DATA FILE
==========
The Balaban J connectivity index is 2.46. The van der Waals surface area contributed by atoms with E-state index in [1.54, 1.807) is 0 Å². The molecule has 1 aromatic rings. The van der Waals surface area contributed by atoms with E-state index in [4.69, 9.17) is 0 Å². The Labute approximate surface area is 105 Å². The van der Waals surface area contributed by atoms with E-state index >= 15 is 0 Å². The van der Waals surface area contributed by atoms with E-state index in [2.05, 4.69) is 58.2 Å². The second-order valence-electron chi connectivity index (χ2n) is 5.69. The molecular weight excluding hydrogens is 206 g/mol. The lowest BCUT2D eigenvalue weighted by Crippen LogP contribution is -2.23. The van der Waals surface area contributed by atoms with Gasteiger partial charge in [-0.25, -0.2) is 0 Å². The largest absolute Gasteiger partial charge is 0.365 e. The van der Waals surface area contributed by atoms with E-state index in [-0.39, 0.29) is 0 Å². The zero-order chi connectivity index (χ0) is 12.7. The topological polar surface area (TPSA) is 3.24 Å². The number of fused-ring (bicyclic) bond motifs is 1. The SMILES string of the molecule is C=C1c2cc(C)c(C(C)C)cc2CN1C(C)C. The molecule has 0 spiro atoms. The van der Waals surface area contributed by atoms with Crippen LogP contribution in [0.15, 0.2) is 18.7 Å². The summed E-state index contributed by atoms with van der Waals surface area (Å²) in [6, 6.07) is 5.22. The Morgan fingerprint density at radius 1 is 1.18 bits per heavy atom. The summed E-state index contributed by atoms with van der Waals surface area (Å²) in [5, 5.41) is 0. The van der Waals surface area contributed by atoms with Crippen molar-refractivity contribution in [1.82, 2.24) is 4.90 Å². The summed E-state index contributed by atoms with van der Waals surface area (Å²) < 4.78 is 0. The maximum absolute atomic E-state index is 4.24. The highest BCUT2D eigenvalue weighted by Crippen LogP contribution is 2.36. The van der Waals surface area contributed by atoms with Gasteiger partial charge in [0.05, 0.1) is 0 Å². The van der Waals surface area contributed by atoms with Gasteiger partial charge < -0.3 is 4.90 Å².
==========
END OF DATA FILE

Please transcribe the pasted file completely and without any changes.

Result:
The Balaban J connectivity index is 2.46. The van der Waals surface area contributed by atoms with E-state index in [1.54, 1.807) is 0 Å². The molecule has 1 aromatic rings. The van der Waals surface area contributed by atoms with E-state index in [4.69, 9.17) is 0 Å². The Labute approximate surface area is 105 Å². The van der Waals surface area contributed by atoms with E-state index >= 15 is 0 Å². The van der Waals surface area contributed by atoms with E-state index in [2.05, 4.69) is 58.2 Å². The second-order valence-electron chi connectivity index (χ2n) is 5.69. The molecular weight excluding hydrogens is 206 g/mol. The lowest BCUT2D eigenvalue weighted by Crippen LogP contribution is -2.23. The van der Waals surface area contributed by atoms with Gasteiger partial charge in [-0.25, -0.2) is 0 Å². The largest absolute Gasteiger partial charge is 0.365 e. The van der Waals surface area contributed by atoms with E-state index in [-0.39, 0.29) is 0 Å². The zero-order chi connectivity index (χ0) is 12.7. The topological polar surface area (TPSA) is 3.24 Å². The number of fused-ring (bicyclic) bond motifs is 1. The SMILES string of the molecule is C=C1c2cc(C)c(C(C)C)cc2CN1C(C)C. The molecule has 0 spiro atoms. The van der Waals surface area contributed by atoms with Crippen LogP contribution in [0.15, 0.2) is 18.7 Å². The summed E-state index contributed by atoms with van der Waals surface area (Å²) in [6, 6.07) is 5.22. The Morgan fingerprint density at radius 1 is 1.18 bits per heavy atom. The summed E-state index contributed by atoms with van der Waals surface area (Å²) in [5, 5.41) is 0. The van der Waals surface area contributed by atoms with Crippen molar-refractivity contribution in [1.82, 2.24) is 4.90 Å². The summed E-state index contributed by atoms with van der Waals surface area (Å²) < 4.78 is 0. The maximum absolute atomic E-state index is 4.24. The highest BCUT2D eigenvalue weighted by Crippen LogP contribution is 2.36. The van der Waals surface area contributed by atoms with Gasteiger partial charge in [0.05, 0.1) is 0 Å². The van der Waals surface area contributed by atoms with Gasteiger partial charge < -0.3 is 4.90 Å².